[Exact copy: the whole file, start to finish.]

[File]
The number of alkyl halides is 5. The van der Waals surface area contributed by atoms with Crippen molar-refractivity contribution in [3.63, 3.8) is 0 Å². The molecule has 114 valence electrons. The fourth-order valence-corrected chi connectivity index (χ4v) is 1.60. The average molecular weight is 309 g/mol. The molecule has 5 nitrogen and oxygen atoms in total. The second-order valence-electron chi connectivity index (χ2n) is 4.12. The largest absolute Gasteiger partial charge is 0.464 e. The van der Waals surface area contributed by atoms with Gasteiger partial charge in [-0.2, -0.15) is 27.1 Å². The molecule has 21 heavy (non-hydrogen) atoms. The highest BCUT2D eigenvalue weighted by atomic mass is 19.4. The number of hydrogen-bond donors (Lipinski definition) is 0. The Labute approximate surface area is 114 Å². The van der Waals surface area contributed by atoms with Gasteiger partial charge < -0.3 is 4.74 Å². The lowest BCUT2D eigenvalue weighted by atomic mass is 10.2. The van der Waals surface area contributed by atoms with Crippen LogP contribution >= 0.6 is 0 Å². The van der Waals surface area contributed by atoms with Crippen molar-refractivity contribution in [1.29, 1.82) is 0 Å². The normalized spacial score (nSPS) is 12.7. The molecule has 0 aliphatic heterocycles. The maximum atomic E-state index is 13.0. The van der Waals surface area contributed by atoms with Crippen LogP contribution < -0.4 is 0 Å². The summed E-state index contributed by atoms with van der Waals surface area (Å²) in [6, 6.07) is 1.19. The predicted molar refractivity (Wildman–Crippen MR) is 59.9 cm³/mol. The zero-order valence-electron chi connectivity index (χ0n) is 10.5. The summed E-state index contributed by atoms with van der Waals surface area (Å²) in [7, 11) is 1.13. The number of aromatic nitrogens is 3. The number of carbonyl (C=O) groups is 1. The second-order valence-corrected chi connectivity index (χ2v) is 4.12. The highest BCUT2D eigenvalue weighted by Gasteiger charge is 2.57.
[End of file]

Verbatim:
The number of alkyl halides is 5. The van der Waals surface area contributed by atoms with Crippen molar-refractivity contribution in [3.63, 3.8) is 0 Å². The molecule has 114 valence electrons. The fourth-order valence-corrected chi connectivity index (χ4v) is 1.60. The average molecular weight is 309 g/mol. The molecule has 5 nitrogen and oxygen atoms in total. The second-order valence-electron chi connectivity index (χ2n) is 4.12. The largest absolute Gasteiger partial charge is 0.464 e. The van der Waals surface area contributed by atoms with Gasteiger partial charge in [-0.2, -0.15) is 27.1 Å². The molecule has 21 heavy (non-hydrogen) atoms. The highest BCUT2D eigenvalue weighted by atomic mass is 19.4. The number of hydrogen-bond donors (Lipinski definition) is 0. The Labute approximate surface area is 114 Å². The van der Waals surface area contributed by atoms with Gasteiger partial charge < -0.3 is 4.74 Å². The lowest BCUT2D eigenvalue weighted by atomic mass is 10.2. The van der Waals surface area contributed by atoms with Crippen LogP contribution >= 0.6 is 0 Å². The van der Waals surface area contributed by atoms with Crippen molar-refractivity contribution in [1.29, 1.82) is 0 Å². The normalized spacial score (nSPS) is 12.7. The molecule has 0 aliphatic heterocycles. The maximum atomic E-state index is 13.0. The van der Waals surface area contributed by atoms with Crippen LogP contribution < -0.4 is 0 Å². The summed E-state index contributed by atoms with van der Waals surface area (Å²) in [6, 6.07) is 1.19. The predicted molar refractivity (Wildman–Crippen MR) is 59.9 cm³/mol. The zero-order valence-electron chi connectivity index (χ0n) is 10.5. The summed E-state index contributed by atoms with van der Waals surface area (Å²) in [7, 11) is 1.13. The number of aromatic nitrogens is 3. The number of carbonyl (C=O) groups is 1. The second-order valence-corrected chi connectivity index (χ2v) is 4.12. The highest BCUT2D eigenvalue weighted by Gasteiger charge is 2.57.